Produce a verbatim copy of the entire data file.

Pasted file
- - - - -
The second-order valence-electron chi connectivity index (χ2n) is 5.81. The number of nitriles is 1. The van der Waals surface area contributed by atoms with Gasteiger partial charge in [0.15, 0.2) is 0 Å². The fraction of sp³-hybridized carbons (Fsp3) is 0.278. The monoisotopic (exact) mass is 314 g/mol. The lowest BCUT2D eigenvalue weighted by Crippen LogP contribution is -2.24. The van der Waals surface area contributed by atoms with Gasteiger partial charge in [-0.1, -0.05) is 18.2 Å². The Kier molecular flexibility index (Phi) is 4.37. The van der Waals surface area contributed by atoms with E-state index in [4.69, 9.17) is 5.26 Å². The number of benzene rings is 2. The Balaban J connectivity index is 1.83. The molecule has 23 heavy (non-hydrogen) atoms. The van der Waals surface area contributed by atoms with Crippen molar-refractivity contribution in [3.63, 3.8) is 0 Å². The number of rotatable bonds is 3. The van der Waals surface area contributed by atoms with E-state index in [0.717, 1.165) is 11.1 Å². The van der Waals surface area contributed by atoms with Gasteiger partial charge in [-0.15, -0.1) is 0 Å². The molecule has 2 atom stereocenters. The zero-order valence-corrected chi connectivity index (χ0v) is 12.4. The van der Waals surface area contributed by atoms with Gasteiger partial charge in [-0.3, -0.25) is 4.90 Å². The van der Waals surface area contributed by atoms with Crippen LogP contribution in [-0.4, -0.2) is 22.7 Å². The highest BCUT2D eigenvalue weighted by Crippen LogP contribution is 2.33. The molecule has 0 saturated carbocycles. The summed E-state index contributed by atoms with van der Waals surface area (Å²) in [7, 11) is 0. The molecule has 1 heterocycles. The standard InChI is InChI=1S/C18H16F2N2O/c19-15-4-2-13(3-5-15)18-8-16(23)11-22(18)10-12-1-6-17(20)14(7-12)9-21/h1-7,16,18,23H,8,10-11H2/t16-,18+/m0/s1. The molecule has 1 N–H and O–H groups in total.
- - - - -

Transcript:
The second-order valence-electron chi connectivity index (χ2n) is 5.81. The number of nitriles is 1. The van der Waals surface area contributed by atoms with Gasteiger partial charge in [0.15, 0.2) is 0 Å². The fraction of sp³-hybridized carbons (Fsp3) is 0.278. The monoisotopic (exact) mass is 314 g/mol. The lowest BCUT2D eigenvalue weighted by Crippen LogP contribution is -2.24. The van der Waals surface area contributed by atoms with Gasteiger partial charge in [-0.1, -0.05) is 18.2 Å². The Kier molecular flexibility index (Phi) is 4.37. The van der Waals surface area contributed by atoms with E-state index in [4.69, 9.17) is 5.26 Å². The number of benzene rings is 2. The Balaban J connectivity index is 1.83. The molecule has 23 heavy (non-hydrogen) atoms. The van der Waals surface area contributed by atoms with Crippen molar-refractivity contribution in [3.63, 3.8) is 0 Å². The number of rotatable bonds is 3. The van der Waals surface area contributed by atoms with E-state index in [0.717, 1.165) is 11.1 Å². The van der Waals surface area contributed by atoms with Gasteiger partial charge in [-0.15, -0.1) is 0 Å². The molecule has 2 atom stereocenters. The zero-order valence-corrected chi connectivity index (χ0v) is 12.4. The van der Waals surface area contributed by atoms with Gasteiger partial charge in [-0.3, -0.25) is 4.90 Å². The van der Waals surface area contributed by atoms with Crippen LogP contribution in [-0.4, -0.2) is 22.7 Å². The highest BCUT2D eigenvalue weighted by Crippen LogP contribution is 2.33. The molecule has 0 saturated carbocycles. The summed E-state index contributed by atoms with van der Waals surface area (Å²) in [7, 11) is 0. The molecule has 1 heterocycles. The standard InChI is InChI=1S/C18H16F2N2O/c19-15-4-2-13(3-5-15)18-8-16(23)11-22(18)10-12-1-6-17(20)14(7-12)9-21/h1-7,16,18,23H,8,10-11H2/t16-,18+/m0/s1. The molecule has 1 N–H and O–H groups in total.